Steve Kerr and Teri McKeever show both sides of the coaching style

McKeever’s methods, on the other hand, are meant to go the way of the dodo. Athletic mentors and aspirants should take note.

The wave of change in coaching has been building for decades. Athlete well-being – physically and mentally – has never been more important, nor has the overarching notion that thriving off the field of play often equates to better performance in competition.

This may seem counter-intuitive. But less is often more in sports and the best coaches understand the value of space, time and flexibility. In elite circles, there will always be pressure and the need to be pushed. But failure, big or small, should never be the end of the road.

So how can a coach like McKeever still exist, or even thrive, in a modern environment? One need only look at the scandals involving gymnastics, or the pushback of over 1,000 athletes in Canada who spoke out against the toxic culture of boxing, bobsleigh/skeleton and gymnastics, to realize that winning at any cost can win if strong people don’t have the courage to call for change.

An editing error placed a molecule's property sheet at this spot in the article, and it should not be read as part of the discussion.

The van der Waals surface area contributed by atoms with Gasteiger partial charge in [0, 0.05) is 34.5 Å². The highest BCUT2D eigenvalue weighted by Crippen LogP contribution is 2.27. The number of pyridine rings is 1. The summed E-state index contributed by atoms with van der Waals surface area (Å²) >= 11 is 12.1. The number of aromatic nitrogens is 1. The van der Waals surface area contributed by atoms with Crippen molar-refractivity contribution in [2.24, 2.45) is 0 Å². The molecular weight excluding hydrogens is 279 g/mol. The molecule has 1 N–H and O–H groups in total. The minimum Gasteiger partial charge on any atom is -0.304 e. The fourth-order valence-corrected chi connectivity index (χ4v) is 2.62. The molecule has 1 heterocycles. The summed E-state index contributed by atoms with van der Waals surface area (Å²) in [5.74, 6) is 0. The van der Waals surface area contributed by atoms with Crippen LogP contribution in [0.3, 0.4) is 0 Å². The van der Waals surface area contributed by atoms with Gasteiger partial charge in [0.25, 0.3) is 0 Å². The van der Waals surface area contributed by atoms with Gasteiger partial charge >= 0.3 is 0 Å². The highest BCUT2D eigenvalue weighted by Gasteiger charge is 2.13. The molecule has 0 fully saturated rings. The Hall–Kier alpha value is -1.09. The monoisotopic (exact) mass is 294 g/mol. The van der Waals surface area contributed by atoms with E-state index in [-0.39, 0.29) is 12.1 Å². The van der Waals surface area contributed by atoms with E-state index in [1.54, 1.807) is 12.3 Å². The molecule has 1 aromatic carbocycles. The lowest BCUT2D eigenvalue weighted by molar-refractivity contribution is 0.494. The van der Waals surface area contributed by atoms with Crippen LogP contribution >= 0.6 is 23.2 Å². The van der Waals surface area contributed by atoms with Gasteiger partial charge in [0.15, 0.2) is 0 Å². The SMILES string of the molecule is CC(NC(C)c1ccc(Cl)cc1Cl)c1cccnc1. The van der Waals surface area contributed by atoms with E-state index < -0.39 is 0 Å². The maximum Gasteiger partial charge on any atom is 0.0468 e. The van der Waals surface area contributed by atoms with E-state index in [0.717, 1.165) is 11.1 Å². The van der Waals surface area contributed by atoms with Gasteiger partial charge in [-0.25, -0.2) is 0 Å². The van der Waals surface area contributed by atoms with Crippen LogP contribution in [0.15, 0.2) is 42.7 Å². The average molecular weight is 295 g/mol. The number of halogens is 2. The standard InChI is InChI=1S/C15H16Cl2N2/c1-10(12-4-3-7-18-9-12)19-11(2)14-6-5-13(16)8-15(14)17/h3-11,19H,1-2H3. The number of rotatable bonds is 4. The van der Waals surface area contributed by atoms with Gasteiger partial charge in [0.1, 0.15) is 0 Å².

Those involved in junior sport would only have to look at their local courts or playing fields to find a coach or parent who treats it like an Olympic final or spends their weekends yelling at volunteer referees, referees or officials. A coach of a youth team in a major winter sport had tattoos on his arm of Premiers; he was in charge of the under 10s.

As elite sport faces a belated review of the methods used to achieve success, change is coming from below. The overwhelming push at the grassroots level is for play, participation and fun; to keep kids in the sport long enough for them to decide if they want to start trying seriously later in life.


The way young athletes are treated and encouraged throughout their journey is part of a training revolution. If this isn’t happening at your club – or if coaches are ripping off junior and young adult shirts – you should feel empowered to demand changes.

Aspiring coaches must adopt new methods or wade in because the more young athletes speak out against the toxic culture in sport, the bolder the next generation will become in how they expect to be treated.

Steve Kerr is the way to go, leaving the Teri McKeevers of the world in the distant past.

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